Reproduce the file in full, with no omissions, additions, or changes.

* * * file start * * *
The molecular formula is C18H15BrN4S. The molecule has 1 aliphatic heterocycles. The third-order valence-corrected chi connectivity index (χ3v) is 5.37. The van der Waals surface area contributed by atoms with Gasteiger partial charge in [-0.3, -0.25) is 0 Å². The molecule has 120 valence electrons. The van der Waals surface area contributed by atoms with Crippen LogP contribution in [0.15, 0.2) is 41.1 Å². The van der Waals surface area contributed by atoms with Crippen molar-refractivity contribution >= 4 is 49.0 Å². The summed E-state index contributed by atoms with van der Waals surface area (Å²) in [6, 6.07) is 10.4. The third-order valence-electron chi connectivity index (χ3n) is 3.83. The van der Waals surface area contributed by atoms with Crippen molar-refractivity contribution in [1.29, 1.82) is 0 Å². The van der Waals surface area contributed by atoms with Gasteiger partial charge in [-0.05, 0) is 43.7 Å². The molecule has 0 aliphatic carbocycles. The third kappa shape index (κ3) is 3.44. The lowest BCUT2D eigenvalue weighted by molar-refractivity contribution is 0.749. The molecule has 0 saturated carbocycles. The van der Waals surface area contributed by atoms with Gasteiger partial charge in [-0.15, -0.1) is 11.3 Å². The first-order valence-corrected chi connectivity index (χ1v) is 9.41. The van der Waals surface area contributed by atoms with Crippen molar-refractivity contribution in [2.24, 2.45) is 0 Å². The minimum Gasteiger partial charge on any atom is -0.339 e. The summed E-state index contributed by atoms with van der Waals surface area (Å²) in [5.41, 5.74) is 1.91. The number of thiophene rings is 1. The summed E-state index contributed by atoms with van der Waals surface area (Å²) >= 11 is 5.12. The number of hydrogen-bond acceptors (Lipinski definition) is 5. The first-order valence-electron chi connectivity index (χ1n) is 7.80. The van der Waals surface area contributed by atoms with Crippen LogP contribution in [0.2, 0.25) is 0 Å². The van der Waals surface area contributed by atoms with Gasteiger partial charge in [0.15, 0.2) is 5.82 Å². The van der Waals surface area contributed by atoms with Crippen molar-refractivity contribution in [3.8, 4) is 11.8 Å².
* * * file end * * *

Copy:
The molecular formula is C18H15BrN4S. The molecule has 1 aliphatic heterocycles. The third-order valence-corrected chi connectivity index (χ3v) is 5.37. The van der Waals surface area contributed by atoms with Gasteiger partial charge in [-0.3, -0.25) is 0 Å². The molecule has 120 valence electrons. The van der Waals surface area contributed by atoms with Crippen LogP contribution in [0.15, 0.2) is 41.1 Å². The van der Waals surface area contributed by atoms with Crippen molar-refractivity contribution >= 4 is 49.0 Å². The summed E-state index contributed by atoms with van der Waals surface area (Å²) in [6, 6.07) is 10.4. The third-order valence-electron chi connectivity index (χ3n) is 3.83. The van der Waals surface area contributed by atoms with Crippen molar-refractivity contribution in [1.29, 1.82) is 0 Å². The van der Waals surface area contributed by atoms with Gasteiger partial charge in [-0.05, 0) is 43.7 Å². The molecule has 0 aliphatic carbocycles. The third kappa shape index (κ3) is 3.44. The lowest BCUT2D eigenvalue weighted by molar-refractivity contribution is 0.749. The molecule has 0 saturated carbocycles. The van der Waals surface area contributed by atoms with Gasteiger partial charge in [-0.15, -0.1) is 11.3 Å². The first-order valence-corrected chi connectivity index (χ1v) is 9.41. The van der Waals surface area contributed by atoms with Crippen molar-refractivity contribution in [2.24, 2.45) is 0 Å². The minimum Gasteiger partial charge on any atom is -0.339 e. The summed E-state index contributed by atoms with van der Waals surface area (Å²) in [5.41, 5.74) is 1.91. The number of thiophene rings is 1. The summed E-state index contributed by atoms with van der Waals surface area (Å²) >= 11 is 5.12. The number of hydrogen-bond acceptors (Lipinski definition) is 5. The first-order valence-electron chi connectivity index (χ1n) is 7.80. The van der Waals surface area contributed by atoms with Crippen LogP contribution in [0.2, 0.25) is 0 Å². The van der Waals surface area contributed by atoms with Gasteiger partial charge in [0.15, 0.2) is 5.82 Å². The van der Waals surface area contributed by atoms with Crippen molar-refractivity contribution in [3.8, 4) is 11.8 Å².